Business Planning and Business Plans – What’s the Big Deal?

Whether you are a veteran business owner, have recently begun your own venture, or are still in the dreaming stages, you have invariably spent many hours thinking about and envisioning your organization. While it is always exciting to try to realize your dream in your mind and to project that image into your future, the realization that barriers, stumbling blocks, and necessary “to-do’s” exist. These subjects range from broad to very specific, and can include questions such as:

Who is my ideal client?
What would be a good name for my organization?
What is my unique selling proposition (USP)?
How will I balance my work life with my personal life?
How big do I want this business to be?
Do I have the necessary resources? If not, where can I get them? If so, how do I most effectively utilize them?

The list goes on for pages and pages; indeed, there are numerous resources that outline these very details, and putting some time into exploring these ideas is always a smart move. For some specific ideas, check out some of the free articles on offer by MEG Enterprises.

The reasoning behind developing a business plan for businesses of all sizes can vary, but business plans are most often created for two primary reasons: as a management & planning tool, and to acquire funding for operational business needs.

Management & Planning Tool

If you are like many other small business owners, you are not only the owner of the company, you are likely also actively involved in the day-to-day operations as the President/CEO, the marketing department, the IT department, the HR department…the list goes on and on! One of the most important things to remember in trying to bring all of this together into a cohesive and efficient package is that planning is vital!

Many small businesses take a “fly by the seat of your pants” approach to operating their businesses. For example, let’s say that an excellent business opportunity arose for you, an opportunity that would net your business $5,000 over the next 3 months. However, in order to take advantage of this opportunity, you need an initial cash outlay of $1,000. Do you have the resources necessary to take advantage of this opportunity? If your answer is no, you may have been able to easily accomplish this goal by planning for such expenses in advance through a business plan. Even if having cash at the ready is not a viable alternative for you, you may have planned to have a line of credit available for such opportunities, knowing that in your field these opportunities do arise from time to time.

In a more broad sense, business planning helps businesses of all sizes to deal with the day-to-day needs of the organization by forcing the owner to weed through the operations of a typical work day. Business planning will assist you in understanding how to effectively market your business, how to understand and plan for financial stability both now and in the future, how to carry out your daily operations with a necessary level of routine, and so forth. Moreover, while unpredictable issues will certainly always arise, effective business planning will not only help you to navigate the predictable operations, but will also take these unpredictable situations into account. This will help you to deal with these issues with a level of comfort and ease, knowing that you have thought through and planned for such events.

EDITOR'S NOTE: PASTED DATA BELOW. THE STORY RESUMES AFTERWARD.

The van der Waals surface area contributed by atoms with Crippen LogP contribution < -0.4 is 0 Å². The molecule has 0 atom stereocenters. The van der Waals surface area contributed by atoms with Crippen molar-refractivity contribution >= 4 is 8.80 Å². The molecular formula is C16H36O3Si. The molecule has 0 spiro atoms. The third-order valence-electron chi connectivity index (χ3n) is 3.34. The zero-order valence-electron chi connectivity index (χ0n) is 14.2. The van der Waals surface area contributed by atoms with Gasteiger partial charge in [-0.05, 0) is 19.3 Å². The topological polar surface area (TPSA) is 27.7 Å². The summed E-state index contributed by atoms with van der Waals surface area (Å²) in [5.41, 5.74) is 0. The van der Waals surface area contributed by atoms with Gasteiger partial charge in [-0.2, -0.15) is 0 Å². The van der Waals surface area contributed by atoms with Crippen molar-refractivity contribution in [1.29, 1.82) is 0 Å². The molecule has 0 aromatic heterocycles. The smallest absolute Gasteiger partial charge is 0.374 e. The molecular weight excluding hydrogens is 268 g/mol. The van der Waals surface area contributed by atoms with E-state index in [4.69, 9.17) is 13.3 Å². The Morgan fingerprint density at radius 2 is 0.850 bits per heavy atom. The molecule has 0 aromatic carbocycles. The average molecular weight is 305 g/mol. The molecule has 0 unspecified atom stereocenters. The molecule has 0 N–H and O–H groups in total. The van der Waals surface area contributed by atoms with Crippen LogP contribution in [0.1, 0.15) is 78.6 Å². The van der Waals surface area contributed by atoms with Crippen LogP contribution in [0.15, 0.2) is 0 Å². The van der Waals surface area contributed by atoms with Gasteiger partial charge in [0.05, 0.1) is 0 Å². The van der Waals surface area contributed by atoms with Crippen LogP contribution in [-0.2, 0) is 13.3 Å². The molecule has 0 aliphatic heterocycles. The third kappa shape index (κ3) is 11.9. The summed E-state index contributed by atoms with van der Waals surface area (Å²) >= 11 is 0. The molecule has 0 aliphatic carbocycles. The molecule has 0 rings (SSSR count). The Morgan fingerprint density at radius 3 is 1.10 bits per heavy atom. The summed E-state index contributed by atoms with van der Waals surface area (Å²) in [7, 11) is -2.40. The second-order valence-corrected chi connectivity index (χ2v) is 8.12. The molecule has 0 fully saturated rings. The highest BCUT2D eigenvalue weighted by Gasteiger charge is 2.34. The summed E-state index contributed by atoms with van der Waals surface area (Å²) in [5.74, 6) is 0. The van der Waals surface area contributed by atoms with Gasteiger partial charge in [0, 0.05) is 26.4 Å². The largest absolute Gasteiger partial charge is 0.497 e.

In essence, here is a great way to think of superior business planning. Imagine you are taking a road trip from California to New York. No planning (“flying by the seat of your pants”) would involve you getting in the car and driving “East” on every freeway you come across. Adequate planning would involve mapping out your course, planning where to stay overnight, where to eat, sights to see, and so forth. This is a much better plan indeed. However, a superior plan would take all of these ideas to the next level by planning for “what if”: what will I do if I get a flat tire, if I run out of gas, if someone gets sick, or if I lose my wallet? You can see how the superior plan is clearly the best in most situations in that it allows for flexibility, plans for the expected and the unexpected, and allows you to spend more time enjoying the trip, knowing that you have all of your bases covered.

HELP…I Need Cash! (AKA Creating a Business Plan to Acquire Funding)

Another reason to create a business plan is to acquire funding. In today’s struggling economy, having access to cash as a small business is vital. In developing plans for this reason, a much more specific approach is taken. Here, the plan is created with a specific reader in mind: the lender. Whether seeking funds from a bank, an angel investor, or so forth, knowing your audience is vital.

How do you create an effective business plan in this situation? Well, simply stated, place yourself in the shoes of the person lending the money. What would you as the lender want to read in a plan? First and foremost, these individuals want to see that you have demonstrated the ability to repay the loan with the required level of return on investment (ROI) and within the required time frame.

These areas require that you present a strong case for your proposed financial expectations, grounded firmly in the supporting information of your plan, including marketing, market analysis, business operations, and so forth. Having confidence in your business and in yourself will assist you in demonstrating the potential for your company and in being able to deliver what your investor is looking for. Doing your due diligence and knowing the facts surrounding your business and your market will prove to be of great benefit when selling your business case, both in writing and verbally, to the lender you are seeking funding from.

So, How Do I Create A Business Plan? What Does It All Come Down To?

Although the term “business plan” conjures many negative images in the eyes of some business owners, taking a step-by-step approach will prove that creating a business plan is much less daunting than one might imagine. Although no two plans are exactly the same (the necessary details of the plan can vary between companies), the contents of a typical business plan include the following topics:

Executive Summary – Sell your business to your reader!